The U.S. Supreme Court ruled that for legal purposes, protective items are not different from ordinary clothing, so workers at a U.S. Steel Corp. plant do not have to be compensated for the time they spend “donning and doffing” them.
In Sandifer v. United States Steel Corporation, approximately 800 employees at the company’s Gary, Indiana facility sought back pay for time spent donning and doffing pieces of protective gear that the company requires workers to wear because of hazards at its steel plants. In the aggregate, the amount of time—and thus money—involved is likely to be quite large.
At issue: whether or not flame-retardant attire, work gloves and hard hats are PPE or clothing. The Fair Labor Standards Act excludes “changing clothes” from the time for which unionized employees must be paid.
In a unanimous ruling, the justices said Monday there was no basis for petitioners’ proposition that the unmodified term “clothes” somehow omits protective clothing.
Twelve types of PPE
The petitioners wanted to be paid for the time spend donning and doffing 12 common kinds of required protective gear: a flame-retardant jacket, pants, and hood; a hard hat; a snood; wristlets; work gloves; leggings; metatarsal boots; safety glasses; earplugs; and a respirator.
Writing the opinion of the court, Justice Antonin Scalia said that the first nine items fit within the interpretation of ‘clothes,’ designed and used to cover the body and are commonly regarded as articles of dress.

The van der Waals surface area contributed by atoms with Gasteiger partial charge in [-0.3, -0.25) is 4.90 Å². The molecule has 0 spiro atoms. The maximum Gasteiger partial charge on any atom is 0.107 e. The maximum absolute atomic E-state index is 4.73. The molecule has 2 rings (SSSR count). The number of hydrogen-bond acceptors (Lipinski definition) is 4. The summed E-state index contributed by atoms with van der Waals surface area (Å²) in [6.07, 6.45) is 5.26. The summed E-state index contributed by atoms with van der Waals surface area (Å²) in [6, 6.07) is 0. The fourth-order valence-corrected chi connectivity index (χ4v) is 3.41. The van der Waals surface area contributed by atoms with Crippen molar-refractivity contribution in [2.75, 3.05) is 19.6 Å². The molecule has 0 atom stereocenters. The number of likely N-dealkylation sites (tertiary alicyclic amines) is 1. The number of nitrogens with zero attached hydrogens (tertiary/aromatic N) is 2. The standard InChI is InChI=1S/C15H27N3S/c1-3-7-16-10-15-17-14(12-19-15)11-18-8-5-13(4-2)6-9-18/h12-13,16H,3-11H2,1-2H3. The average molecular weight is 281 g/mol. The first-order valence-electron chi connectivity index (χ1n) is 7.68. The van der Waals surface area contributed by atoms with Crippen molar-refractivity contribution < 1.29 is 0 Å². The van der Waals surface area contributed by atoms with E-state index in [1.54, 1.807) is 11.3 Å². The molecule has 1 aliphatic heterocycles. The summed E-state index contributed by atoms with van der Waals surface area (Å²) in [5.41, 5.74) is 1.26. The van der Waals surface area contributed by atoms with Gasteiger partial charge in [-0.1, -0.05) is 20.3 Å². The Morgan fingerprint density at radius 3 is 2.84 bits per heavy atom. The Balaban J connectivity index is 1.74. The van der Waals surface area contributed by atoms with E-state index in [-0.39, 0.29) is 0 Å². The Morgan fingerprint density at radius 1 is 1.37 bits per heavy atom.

Hats and boots
“That proposition is obvious with respect to the jacket, pants, hood, and gloves,” wrote Scalia. “The hardhat is simply a type of hat. The snood is basically a hood that also covers the neck and upper shoulder area; on the ski slopes, one might call it a ‘balaclava.’ The wristlets are essentially detached shirtsleeves. The leggings look much like traditional legwarmers, but with straps. And the metatarsal boots—more commonly known as ‘steel-toed’ boots—are just a special kind of shoe.”
He noted, however, that glasses, earplugs and respirators are not commonly regarded as articles of dress.
The law and trifles
“The question is whether the time devoted to the putting on and off of these items must be deducted from the noncompensable time. If so, federal judges must be assigned the task of separating the minutes spent clothes-changing and washing from the minutes devoted to other activities during the period in question. Some Courts of Appeals, including the Court of Appeals in this case, have sought to avoid, or at least mitigate, this difficulty by invoking the doctrine de minimis non curat lex (the law does not take account of trifles).”
Click here to read the Supreme Court decision.